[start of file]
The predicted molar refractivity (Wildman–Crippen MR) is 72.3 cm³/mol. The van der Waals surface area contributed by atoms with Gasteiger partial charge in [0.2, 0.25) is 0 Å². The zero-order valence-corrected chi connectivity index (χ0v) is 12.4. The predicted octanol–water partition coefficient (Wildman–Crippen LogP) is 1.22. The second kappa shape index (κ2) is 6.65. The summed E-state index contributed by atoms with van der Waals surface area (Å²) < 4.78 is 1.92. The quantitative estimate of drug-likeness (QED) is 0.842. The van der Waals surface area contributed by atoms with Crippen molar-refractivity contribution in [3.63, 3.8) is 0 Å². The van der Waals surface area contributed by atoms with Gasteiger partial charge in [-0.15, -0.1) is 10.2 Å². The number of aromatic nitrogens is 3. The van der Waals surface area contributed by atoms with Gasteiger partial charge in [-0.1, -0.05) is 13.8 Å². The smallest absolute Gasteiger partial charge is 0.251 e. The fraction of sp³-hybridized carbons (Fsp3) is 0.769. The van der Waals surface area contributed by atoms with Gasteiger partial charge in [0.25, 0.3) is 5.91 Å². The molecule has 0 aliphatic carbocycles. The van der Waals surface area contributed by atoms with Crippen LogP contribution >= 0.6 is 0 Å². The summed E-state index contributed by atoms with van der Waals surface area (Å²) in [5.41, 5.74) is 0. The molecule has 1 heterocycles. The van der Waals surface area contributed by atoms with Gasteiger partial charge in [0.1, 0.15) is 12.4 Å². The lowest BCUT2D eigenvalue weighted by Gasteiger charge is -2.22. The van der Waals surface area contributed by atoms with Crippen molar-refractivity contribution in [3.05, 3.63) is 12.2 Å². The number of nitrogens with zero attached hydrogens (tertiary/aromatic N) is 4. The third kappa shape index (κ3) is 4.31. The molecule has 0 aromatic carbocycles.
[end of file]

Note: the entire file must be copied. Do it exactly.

The predicted molar refractivity (Wildman–Crippen MR) is 72.3 cm³/mol. The van der Waals surface area contributed by atoms with Gasteiger partial charge in [0.2, 0.25) is 0 Å². The zero-order valence-corrected chi connectivity index (χ0v) is 12.4. The predicted octanol–water partition coefficient (Wildman–Crippen LogP) is 1.22. The second kappa shape index (κ2) is 6.65. The summed E-state index contributed by atoms with van der Waals surface area (Å²) < 4.78 is 1.92. The quantitative estimate of drug-likeness (QED) is 0.842. The van der Waals surface area contributed by atoms with Crippen molar-refractivity contribution in [3.63, 3.8) is 0 Å². The van der Waals surface area contributed by atoms with Gasteiger partial charge in [-0.15, -0.1) is 10.2 Å². The number of aromatic nitrogens is 3. The van der Waals surface area contributed by atoms with Gasteiger partial charge in [-0.1, -0.05) is 13.8 Å². The smallest absolute Gasteiger partial charge is 0.251 e. The fraction of sp³-hybridized carbons (Fsp3) is 0.769. The van der Waals surface area contributed by atoms with Gasteiger partial charge in [0.25, 0.3) is 5.91 Å². The molecule has 0 aliphatic carbocycles. The van der Waals surface area contributed by atoms with Crippen LogP contribution >= 0.6 is 0 Å². The summed E-state index contributed by atoms with van der Waals surface area (Å²) in [5.41, 5.74) is 0. The molecule has 1 heterocycles. The van der Waals surface area contributed by atoms with Gasteiger partial charge in [0.1, 0.15) is 12.4 Å². The lowest BCUT2D eigenvalue weighted by Gasteiger charge is -2.22. The van der Waals surface area contributed by atoms with Crippen molar-refractivity contribution in [3.05, 3.63) is 12.2 Å². The number of nitrogens with zero attached hydrogens (tertiary/aromatic N) is 4. The third kappa shape index (κ3) is 4.31. The molecule has 0 aromatic carbocycles.